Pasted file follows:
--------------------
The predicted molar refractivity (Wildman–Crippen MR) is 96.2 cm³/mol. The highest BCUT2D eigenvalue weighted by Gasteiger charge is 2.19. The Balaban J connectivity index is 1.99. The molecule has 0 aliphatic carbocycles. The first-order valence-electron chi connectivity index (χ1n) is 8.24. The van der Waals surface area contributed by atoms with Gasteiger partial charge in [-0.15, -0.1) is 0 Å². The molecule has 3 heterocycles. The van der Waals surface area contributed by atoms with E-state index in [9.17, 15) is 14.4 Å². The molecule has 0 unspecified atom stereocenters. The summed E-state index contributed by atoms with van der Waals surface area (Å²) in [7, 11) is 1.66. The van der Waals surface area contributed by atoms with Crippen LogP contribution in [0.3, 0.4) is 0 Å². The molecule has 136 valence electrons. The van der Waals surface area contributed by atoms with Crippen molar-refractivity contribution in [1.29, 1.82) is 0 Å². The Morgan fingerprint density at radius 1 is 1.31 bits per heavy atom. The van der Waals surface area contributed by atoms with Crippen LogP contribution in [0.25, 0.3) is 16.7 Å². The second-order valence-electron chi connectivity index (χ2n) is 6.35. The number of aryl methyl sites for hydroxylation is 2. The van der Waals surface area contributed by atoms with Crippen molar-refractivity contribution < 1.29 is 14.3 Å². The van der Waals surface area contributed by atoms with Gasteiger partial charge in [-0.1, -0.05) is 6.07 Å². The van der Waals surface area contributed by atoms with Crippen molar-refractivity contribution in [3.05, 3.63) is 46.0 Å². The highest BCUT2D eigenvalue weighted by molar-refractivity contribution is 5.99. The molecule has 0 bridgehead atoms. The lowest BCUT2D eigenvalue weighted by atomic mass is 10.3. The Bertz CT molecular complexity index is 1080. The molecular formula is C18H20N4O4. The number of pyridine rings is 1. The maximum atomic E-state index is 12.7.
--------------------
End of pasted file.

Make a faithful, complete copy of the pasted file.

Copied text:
The predicted molar refractivity (Wildman–Crippen MR) is 96.2 cm³/mol. The highest BCUT2D eigenvalue weighted by Gasteiger charge is 2.19. The Balaban J connectivity index is 1.99. The molecule has 0 aliphatic carbocycles. The first-order valence-electron chi connectivity index (χ1n) is 8.24. The van der Waals surface area contributed by atoms with Gasteiger partial charge in [-0.15, -0.1) is 0 Å². The molecule has 3 heterocycles. The van der Waals surface area contributed by atoms with E-state index in [9.17, 15) is 14.4 Å². The molecule has 0 unspecified atom stereocenters. The summed E-state index contributed by atoms with van der Waals surface area (Å²) in [7, 11) is 1.66. The van der Waals surface area contributed by atoms with Crippen LogP contribution in [0.3, 0.4) is 0 Å². The molecule has 136 valence electrons. The van der Waals surface area contributed by atoms with Crippen molar-refractivity contribution in [1.29, 1.82) is 0 Å². The Morgan fingerprint density at radius 1 is 1.31 bits per heavy atom. The van der Waals surface area contributed by atoms with Crippen LogP contribution in [0.25, 0.3) is 16.7 Å². The second-order valence-electron chi connectivity index (χ2n) is 6.35. The number of aryl methyl sites for hydroxylation is 2. The van der Waals surface area contributed by atoms with Crippen molar-refractivity contribution < 1.29 is 14.3 Å². The van der Waals surface area contributed by atoms with Gasteiger partial charge in [-0.1, -0.05) is 6.07 Å². The van der Waals surface area contributed by atoms with Crippen molar-refractivity contribution in [3.05, 3.63) is 46.0 Å². The highest BCUT2D eigenvalue weighted by molar-refractivity contribution is 5.99. The molecule has 0 bridgehead atoms. The lowest BCUT2D eigenvalue weighted by atomic mass is 10.3. The Bertz CT molecular complexity index is 1080. The molecular formula is C18H20N4O4. The number of pyridine rings is 1. The maximum atomic E-state index is 12.7.